Levitz on the industry

200908241319 Levitz on the industryICv2 sits down for its yearly or so confab with DC Publisher and PresidentPaul Levitz and it took all I could muster not to title this post “a wobble feel”, but I resisted. The interview runs in three parts and Levitz seems relaxed and more wide ranging than in some previous editions; and why not? DC has had a good few years with Batman and WATCHMEN driving GN/backlist sales. A few quotes:

Do you feel like the American graphic novels are up then?
They were massively up.  I don’t have the numbers we pulled in front of me, but I think the American graphic novel business was up, certainly more than the book store business.  On a title-by-title basis, we’re seeing individual titles that are the logical after-effects of Watchmen op anywhere from about 25 to 200%.  Two hundred per cent would be for V for Vendetta, which is an obvious sort of next purchase after Watchmen.

Part Two:

You’re transitioning away from, for lack of a better term, the homespun period of the business. When you had a very small section of graphic novels in the comic shop it was very easy for the proprietor to bet on anything that happened to be in the catalog. It doesn’t matter whether I know anything about the writer, or the artist, you got a good little blurb. When you go to a world in which the large publishers are sending you out a galley version of the graphic novel six months in advance, and are announcing on the back cover the five-step marketing program that they’re doing for it, it’s a lot harder for the little guy who’s launching it from home to do it.


and Part Three:

I think there are a couple of important threshold questions you’re looking at. One which doesn’t get nearly enough exploration in these situations where people are considering transmedia, is that different properties have different levels of intrinsic comfort with collaboration. I’m not sure why that is, but if you look at the properties that have succeeded in transmedia, a very high proportion of them are properties that have had a lot of different creative people executing the property early on.


A couple of other interesting bullet points: DC is taking a wait and see attitude on digital distribution: “But it’s not a game changer, or certainly wouldn’t be a game changer for us.  Will that be different any minute now?  Maybe.” We can see a few people shaking their heads over that one.

And the assertion that in the new BookScan environment, creators who don’t come through will stop getting infinite chances.

Comments

  1. Evan Dorkin says:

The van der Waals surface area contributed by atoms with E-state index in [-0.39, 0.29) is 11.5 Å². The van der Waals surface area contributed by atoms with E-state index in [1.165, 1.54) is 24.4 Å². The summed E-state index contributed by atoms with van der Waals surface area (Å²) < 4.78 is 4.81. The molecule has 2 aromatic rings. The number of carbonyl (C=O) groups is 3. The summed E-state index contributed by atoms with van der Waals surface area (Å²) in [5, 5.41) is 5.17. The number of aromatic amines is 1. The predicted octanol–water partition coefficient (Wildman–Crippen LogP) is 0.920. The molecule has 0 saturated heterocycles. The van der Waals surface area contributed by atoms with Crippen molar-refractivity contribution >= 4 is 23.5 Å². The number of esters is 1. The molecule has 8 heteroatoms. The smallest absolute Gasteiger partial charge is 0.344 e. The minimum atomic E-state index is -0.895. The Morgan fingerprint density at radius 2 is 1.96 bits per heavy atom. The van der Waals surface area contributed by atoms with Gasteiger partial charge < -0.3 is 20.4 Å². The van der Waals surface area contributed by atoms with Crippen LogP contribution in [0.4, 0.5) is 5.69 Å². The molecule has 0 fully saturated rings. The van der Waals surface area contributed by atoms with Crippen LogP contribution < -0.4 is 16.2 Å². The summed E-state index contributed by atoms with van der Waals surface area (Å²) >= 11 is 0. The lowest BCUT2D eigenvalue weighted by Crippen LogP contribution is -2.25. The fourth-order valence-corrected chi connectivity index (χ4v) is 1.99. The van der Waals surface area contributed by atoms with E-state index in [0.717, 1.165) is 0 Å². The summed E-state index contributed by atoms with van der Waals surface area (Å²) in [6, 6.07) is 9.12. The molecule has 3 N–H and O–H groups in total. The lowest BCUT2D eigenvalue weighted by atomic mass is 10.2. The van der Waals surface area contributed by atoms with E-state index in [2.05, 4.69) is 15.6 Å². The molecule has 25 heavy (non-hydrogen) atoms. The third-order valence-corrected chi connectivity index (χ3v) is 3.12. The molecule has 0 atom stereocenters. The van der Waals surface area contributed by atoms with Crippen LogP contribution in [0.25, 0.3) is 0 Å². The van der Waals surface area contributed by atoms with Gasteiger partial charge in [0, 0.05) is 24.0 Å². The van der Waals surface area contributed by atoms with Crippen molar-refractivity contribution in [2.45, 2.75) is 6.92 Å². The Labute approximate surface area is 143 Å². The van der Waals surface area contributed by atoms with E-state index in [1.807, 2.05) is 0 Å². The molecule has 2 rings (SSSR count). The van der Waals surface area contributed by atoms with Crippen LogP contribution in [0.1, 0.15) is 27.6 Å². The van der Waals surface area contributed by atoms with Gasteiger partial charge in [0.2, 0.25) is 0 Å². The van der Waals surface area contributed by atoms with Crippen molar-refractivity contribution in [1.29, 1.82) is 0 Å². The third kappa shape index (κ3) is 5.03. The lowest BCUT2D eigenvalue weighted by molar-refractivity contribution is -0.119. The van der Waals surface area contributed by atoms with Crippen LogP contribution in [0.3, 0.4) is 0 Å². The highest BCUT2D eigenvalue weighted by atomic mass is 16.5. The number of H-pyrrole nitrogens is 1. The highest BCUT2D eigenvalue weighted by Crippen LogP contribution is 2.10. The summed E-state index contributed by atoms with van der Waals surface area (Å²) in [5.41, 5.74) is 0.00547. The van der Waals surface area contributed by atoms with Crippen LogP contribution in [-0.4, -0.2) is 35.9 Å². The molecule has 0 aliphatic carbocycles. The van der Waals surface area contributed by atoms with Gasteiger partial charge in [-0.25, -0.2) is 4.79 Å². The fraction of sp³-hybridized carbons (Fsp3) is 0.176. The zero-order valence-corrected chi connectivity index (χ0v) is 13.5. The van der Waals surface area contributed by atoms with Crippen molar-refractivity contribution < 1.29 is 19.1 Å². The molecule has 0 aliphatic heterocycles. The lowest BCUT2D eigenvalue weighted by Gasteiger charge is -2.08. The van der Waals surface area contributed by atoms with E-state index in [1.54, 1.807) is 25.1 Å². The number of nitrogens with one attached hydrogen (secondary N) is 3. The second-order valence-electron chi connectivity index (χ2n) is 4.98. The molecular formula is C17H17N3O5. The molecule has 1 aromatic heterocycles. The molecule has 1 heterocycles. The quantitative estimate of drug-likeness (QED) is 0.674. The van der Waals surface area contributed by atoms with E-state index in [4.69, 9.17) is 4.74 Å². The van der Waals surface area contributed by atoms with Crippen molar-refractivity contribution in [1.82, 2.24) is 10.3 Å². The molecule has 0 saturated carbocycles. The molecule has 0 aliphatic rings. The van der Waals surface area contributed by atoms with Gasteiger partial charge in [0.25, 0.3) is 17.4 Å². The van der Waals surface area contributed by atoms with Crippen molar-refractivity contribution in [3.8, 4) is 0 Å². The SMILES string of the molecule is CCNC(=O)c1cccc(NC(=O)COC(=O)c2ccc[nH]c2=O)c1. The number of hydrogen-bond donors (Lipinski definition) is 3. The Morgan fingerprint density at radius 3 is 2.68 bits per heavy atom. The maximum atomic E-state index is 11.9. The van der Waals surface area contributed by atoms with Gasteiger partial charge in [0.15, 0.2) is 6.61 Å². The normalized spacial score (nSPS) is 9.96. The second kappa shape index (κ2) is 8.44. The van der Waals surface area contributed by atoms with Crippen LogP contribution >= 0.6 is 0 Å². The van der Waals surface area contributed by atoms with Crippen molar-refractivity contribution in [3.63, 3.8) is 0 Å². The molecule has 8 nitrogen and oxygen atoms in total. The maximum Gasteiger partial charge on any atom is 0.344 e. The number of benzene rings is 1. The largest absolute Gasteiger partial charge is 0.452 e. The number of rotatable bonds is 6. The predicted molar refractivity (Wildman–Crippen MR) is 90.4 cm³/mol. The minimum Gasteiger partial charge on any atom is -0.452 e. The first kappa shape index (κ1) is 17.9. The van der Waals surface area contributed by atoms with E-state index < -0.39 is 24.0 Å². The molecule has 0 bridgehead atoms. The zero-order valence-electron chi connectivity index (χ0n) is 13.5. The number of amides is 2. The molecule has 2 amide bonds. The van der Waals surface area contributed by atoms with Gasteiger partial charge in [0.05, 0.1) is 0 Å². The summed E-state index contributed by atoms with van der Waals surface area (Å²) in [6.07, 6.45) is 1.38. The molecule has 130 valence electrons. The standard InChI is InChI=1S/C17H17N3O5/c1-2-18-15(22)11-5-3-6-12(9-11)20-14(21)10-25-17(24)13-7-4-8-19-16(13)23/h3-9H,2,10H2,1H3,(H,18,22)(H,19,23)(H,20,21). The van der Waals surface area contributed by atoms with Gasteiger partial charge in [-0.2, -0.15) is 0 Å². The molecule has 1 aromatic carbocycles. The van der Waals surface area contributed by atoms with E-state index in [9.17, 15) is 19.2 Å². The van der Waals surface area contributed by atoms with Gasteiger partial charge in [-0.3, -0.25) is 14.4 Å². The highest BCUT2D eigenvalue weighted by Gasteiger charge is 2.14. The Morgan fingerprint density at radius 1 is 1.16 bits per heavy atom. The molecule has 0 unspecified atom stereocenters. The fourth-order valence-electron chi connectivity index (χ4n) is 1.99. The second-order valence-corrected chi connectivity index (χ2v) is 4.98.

“I think there are a couple of important threshold questions you’re looking at. One which doesn’t get nearly enough exploration in these situations where people are considering transmedia, is that different properties have different levels of intrinsic comfort with collaboration.”

    Thanks for today’s daily requirement of gobbledygook.

  2. Evan Dorkin says:

    Actually, I shouldn’t make fun, because this really does hit home, for me at least. I have been considering transmedia a lot lately…but I have all these important threshold questions…true, I haven’t explored this situation enough…I don’t know, maybe my problem is a low level of intrinsic comfort with collaboration.

    Yeah. That must be it.

    Yeah.

  3. DC still undecided on digital strategy. Wha a surprise.
    Meanwhile news on marvels psp deal has been been all the rage on my google alert. Which company is better prepared to last through the next ten years?

  4. I think DC is waiting for digital distribution to hit the mainstream. That might happen with an Apple Ipad, or a color ereader, or Amazon going open source. Seeing how much criticism they received over the Zuda reader, it’s probably best to wait for the dust to settle.

    When DC does enter that market, it will be momentous, not just because DC is entering the market, but also because the market will be vital and mature enough. Dunno how the comicbook stores will react… we might see a contraction similar to the speculation bubble.

    Working at B&N HQ, I am seeing quite a few small-press graphic novels which make me wonder if they will ever sell. There have also been a lot of great titles published this Summer (Asterios Polyp, Whatever Happened to the World of Tomorrow, A.D.) with more to come (Boilerplate, Smile, Copper, Stitches, Toon Treasury…) that I think the medium is robust and mature.

  5. Todd Allen says:

    If he’s talking “transmedia,” there’s a good chance Henry Jenkins is rubbing off on him.

  6. Kate Fitzsimons says:

    OH NO! Jenkins cooties!

    Next thing you know he’ll be talking about copyright and remixing! It’s a disease, I tell you.